This 10-Minute Squat Test Will Give Your Body a Wake-Up Call

Philip Ellis
·3 mins read
Photo credit: RossHelen - Getty Images
Photo credit: RossHelen - Getty Images

From Men's Health

For many people, the widespread closure of gyms during the coronavirus pandemic eliminated opportunities for regular movement from day-to-day routines. Even if you kept up with your workout schedule during lockdown or if you've been able to return to the gym, you may still experience hours at a time where you're on the couch or in Zoom calls where your body is completely static.

In a recent video on The Ready State YouTube channel, CrossFit trainer and mobility coach Dr. Kelly Starrett demonstrated how spending more time exploring different movements can help to restore some of our "native" range of motion and physical capabilities, as well as help to ease discomfort and pain. Squatting, for example, is a great way to accumulate time under tension without the need for any equipment, and the 10-minute squat has become a popular way of challenging the body.

Starrett reasons that for a lengthy period of our history, human beings would have spent the majority of their time sitting on the ground. "One of the ways we can begin to tune the body is by spending some time in these grounded positions," he says. "When we're in the bottom position of this end-range squat, what we're telling our brains is 'these are positions and shapes that we value... Being able to long sit, side sit, 90-90, is all part of a movement language that has been lost, but is easy to start to restore."

When assuming the squat, Starrett ensures his knees are in a stable, flexed position, his hips are flexed to end range, and his back is relaxed. "In order to have a normal, healthy lumbar spine, you've got to expose it to flexion and extension," he says.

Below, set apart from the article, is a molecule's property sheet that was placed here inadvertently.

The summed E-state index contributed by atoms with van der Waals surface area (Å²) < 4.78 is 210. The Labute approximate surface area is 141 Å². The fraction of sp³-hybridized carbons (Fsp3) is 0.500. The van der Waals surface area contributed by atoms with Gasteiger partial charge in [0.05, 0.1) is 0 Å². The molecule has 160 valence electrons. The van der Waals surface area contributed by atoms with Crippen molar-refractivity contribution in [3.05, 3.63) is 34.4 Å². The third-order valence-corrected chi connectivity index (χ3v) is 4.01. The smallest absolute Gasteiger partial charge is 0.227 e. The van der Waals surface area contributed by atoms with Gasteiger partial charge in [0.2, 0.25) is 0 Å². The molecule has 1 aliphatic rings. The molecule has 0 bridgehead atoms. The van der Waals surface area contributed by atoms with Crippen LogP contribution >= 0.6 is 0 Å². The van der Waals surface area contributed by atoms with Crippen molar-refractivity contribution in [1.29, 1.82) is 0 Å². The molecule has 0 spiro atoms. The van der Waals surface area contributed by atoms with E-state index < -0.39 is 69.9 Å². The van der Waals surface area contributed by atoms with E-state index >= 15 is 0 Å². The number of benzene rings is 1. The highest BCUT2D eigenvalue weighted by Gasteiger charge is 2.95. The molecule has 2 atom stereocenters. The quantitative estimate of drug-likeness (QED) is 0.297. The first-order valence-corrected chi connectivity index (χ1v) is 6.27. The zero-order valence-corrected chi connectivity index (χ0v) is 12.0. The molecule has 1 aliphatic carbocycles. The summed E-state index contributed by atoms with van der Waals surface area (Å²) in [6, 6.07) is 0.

Squatting with the feet facing straight forward can help to generate more force and create a higher function of stability through the pelvis and femur. And as everything in the body is connected, Starrett argues that what we do with our legs and pelvis can have a hugely beneficial impact on our backs, which is one of the areas of the body with the most commonly reported complaint.

"The idea here is, what is it a human being should be able to do, and why aren't we capable of doing that? The current environment isn't really conducive to keeping the human body intact and whole," he says. "One way to do that is work on spending more time in the bottom position. Is there something magic about 10 minutes? Maybe. But maybe for you it's nine minutes."

We know what our bodies need when it comes to sleep, hydration and nutrition, and Starrett sees this as the next step. "Movement is a vital sign," he says. "It's also a foundation of the human experience."

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